is a story of the power of a name and of family; the immigrant experience; the search for love, context, and identity.
I enjoyed the film but, as often is the case, I found it to fall short of the book, whose power made me an instant fan of Lahiri’s (watch for a cameo appearance by her in the film as Aunt Jhumpa). Armchair criticism is easy, however, and perhaps more meaningful insight is gained by asking if the medium is effectively used to convey the ethos of the story.
The answer is a gentle “yes”. One of Lahiri’s strengths as a writer is an attention to detail revealed in a matter-of-fact style that doesn’t belabor the obvious. But of course the film cannot fairly be expected to reveal all of the original’s subplots, such as Gogol’s first relationship with his college sweetheart Ruth, or the myriad details beautifully presented in the book surrounding multicultural celebrations of birthdays, for example.
The film effectively contrasts the chaotic vibrancy of Kolkata with the much more restrained and anonymous big city life of the States through foundational scenes of bridges – the Howrah Bridge over the Hooghly River and Manhattan’s 59th Street Bridge. In New York, we can see the business of modern city life rendered mute through a small apartment’s glass windows; in India, no such respite from daily life is readily found. Another effective motif is the recurrence of the Travelogues
exhibit at JFK Airport, reminding us through changing holographic images about the transition in space and culture that the Gangulis experience traveling between America and India.
There are some particularly well composed, emotive scenes, such as the timidly uncertain wave goodbye of Ashima to Ashoke on their first morning together in the New World when he leaves on dismal snowy streets for work. I wouldn’t, however, characterize the film as a whole as having consistently memorable cinematography, though it is rather effectively subtly understated and helps the story to progress.
The soundtrack could have been more appealing. Perhaps I was too focused on fidelity to the book which of course can simply be an irrelevant distraction, but I didn’t relate to the music of high school student Gogol as characteristic of either the late 1970s or late 1980s. Strictly speaking, the JFK exhibit was installed in 2000, which is inconsistent in fact and in technology with most of the trips that the Ganguli family makes through the airport starting in the 1970s.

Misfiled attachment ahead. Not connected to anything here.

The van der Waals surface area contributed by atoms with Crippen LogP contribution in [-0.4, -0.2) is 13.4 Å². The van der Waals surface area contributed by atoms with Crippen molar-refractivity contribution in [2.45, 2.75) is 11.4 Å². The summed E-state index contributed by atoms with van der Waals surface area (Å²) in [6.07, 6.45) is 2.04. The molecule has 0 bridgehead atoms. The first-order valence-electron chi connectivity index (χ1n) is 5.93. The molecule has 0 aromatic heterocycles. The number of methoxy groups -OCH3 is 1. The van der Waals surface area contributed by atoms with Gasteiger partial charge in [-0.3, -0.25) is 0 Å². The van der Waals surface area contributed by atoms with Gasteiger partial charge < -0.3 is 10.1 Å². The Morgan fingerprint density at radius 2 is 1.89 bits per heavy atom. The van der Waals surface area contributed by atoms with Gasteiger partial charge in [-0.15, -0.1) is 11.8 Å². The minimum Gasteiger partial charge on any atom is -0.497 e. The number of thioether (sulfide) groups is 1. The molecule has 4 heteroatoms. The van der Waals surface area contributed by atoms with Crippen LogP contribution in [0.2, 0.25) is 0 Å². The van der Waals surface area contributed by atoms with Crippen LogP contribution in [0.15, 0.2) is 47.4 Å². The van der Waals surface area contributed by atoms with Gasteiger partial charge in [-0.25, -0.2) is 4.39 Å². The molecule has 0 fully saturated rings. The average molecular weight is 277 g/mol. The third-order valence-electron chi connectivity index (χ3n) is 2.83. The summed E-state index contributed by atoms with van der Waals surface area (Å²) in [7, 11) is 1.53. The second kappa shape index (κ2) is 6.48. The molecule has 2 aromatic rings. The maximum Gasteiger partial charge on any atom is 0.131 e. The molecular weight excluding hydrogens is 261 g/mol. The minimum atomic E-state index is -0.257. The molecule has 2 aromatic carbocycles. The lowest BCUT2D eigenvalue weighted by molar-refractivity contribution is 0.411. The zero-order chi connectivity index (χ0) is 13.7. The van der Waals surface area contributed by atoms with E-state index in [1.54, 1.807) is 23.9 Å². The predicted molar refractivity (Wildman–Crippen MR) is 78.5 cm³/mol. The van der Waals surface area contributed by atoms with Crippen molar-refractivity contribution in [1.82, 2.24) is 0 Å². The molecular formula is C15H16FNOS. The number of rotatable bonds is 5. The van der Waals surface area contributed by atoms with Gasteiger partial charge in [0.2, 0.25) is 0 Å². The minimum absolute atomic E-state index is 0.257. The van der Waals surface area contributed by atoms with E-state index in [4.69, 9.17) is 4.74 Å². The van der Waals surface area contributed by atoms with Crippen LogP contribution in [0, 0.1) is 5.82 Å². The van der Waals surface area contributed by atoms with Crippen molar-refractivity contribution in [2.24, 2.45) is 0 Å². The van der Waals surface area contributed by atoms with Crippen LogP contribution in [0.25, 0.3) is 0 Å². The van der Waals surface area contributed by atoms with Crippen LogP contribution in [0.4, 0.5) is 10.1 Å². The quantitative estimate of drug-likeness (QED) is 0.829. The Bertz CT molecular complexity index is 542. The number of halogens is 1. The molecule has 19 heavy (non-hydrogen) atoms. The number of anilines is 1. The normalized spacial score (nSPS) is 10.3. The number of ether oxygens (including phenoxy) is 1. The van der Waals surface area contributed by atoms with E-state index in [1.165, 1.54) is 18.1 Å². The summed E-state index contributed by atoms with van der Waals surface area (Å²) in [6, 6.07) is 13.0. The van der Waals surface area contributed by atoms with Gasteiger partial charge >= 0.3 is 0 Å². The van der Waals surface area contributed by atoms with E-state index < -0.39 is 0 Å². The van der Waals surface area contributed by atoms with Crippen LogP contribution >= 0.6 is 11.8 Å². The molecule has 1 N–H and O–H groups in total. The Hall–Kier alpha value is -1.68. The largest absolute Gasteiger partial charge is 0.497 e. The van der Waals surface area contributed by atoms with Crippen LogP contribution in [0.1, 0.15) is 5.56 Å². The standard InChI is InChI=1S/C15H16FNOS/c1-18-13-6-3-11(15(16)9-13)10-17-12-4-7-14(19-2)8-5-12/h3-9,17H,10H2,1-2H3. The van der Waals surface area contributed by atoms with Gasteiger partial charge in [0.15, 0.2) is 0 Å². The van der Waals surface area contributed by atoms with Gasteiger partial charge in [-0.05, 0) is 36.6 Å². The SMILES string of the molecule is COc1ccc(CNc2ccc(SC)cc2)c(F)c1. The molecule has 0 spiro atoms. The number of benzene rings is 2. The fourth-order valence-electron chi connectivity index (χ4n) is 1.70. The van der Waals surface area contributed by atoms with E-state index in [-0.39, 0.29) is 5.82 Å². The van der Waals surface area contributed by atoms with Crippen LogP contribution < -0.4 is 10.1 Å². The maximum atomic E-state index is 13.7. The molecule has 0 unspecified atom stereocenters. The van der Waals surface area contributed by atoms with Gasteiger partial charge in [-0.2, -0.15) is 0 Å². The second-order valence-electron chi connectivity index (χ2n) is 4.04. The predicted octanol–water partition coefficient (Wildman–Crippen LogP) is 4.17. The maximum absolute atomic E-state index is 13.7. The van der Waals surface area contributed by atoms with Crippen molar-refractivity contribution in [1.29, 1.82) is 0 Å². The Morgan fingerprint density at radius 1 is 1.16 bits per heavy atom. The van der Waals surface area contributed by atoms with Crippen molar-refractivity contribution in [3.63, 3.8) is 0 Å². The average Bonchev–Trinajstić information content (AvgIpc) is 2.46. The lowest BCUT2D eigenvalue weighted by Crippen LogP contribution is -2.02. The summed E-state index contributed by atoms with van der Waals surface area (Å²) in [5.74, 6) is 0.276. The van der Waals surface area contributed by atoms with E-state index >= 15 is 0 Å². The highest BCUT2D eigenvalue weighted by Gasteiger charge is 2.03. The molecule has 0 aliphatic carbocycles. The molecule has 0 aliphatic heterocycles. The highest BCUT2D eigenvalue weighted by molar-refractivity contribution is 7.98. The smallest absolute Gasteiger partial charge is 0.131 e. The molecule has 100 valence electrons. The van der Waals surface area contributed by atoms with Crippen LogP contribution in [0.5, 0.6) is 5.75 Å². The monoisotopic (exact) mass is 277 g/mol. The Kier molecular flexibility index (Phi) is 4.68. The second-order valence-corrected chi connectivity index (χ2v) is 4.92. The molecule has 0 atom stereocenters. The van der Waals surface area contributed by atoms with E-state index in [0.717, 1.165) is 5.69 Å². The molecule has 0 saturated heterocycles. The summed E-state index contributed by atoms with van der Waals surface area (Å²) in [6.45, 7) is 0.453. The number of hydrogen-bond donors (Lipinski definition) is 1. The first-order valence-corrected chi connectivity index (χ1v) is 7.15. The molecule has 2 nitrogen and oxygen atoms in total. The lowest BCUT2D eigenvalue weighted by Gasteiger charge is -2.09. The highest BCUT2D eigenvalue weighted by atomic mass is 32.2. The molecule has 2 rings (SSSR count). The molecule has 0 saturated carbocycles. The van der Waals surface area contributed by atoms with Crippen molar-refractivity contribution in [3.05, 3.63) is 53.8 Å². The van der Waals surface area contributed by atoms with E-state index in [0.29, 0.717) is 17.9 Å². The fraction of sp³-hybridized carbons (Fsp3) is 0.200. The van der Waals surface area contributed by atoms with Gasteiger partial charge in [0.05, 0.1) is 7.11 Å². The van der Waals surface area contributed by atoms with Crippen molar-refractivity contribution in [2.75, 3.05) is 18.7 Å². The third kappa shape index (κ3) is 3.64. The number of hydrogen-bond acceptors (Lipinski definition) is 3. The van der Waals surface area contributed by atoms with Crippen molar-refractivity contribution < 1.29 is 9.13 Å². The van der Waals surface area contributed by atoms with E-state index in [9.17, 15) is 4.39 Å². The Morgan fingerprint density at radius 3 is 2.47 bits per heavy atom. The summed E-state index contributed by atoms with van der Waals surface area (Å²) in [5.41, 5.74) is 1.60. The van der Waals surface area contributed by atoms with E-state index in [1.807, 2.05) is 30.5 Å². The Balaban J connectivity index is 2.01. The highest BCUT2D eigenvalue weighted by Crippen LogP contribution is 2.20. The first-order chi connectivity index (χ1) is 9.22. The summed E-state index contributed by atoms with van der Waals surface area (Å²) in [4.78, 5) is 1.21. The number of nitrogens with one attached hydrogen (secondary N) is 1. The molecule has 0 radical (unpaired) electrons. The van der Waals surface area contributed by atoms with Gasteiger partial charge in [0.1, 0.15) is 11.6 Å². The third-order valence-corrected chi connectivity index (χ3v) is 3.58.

All that said, Mira Nair has made a sensitive, touching, and very interesting film that triggers an authentic collection of emotions from joy to despair, with dashes of convincingly real everyday humor and chance. I was happy to see in the closing credits two of the three best known Bengali filmmakers mentioned, “For RITWIK GHATAK and SATYAJIT RAY, gurus of cinema with love and salaams”; only Mrinal Sen is missing.
I recommend both the film (expected to be theatrically released on March 9) and, especially, the book for first and second generation immigrants and their friends, as well as to anybody who has felt significant loss, detachment, or uncertain change in their life. It is a story that is remarkable in its subtle depiction of the flip sides of the coin of history and promise.7 stars out of 10
Note: all pictures are copyright ©2006 by Twentieth Century Fox, and used with their permission. Photographs by Abbot Genser and Mira Nair.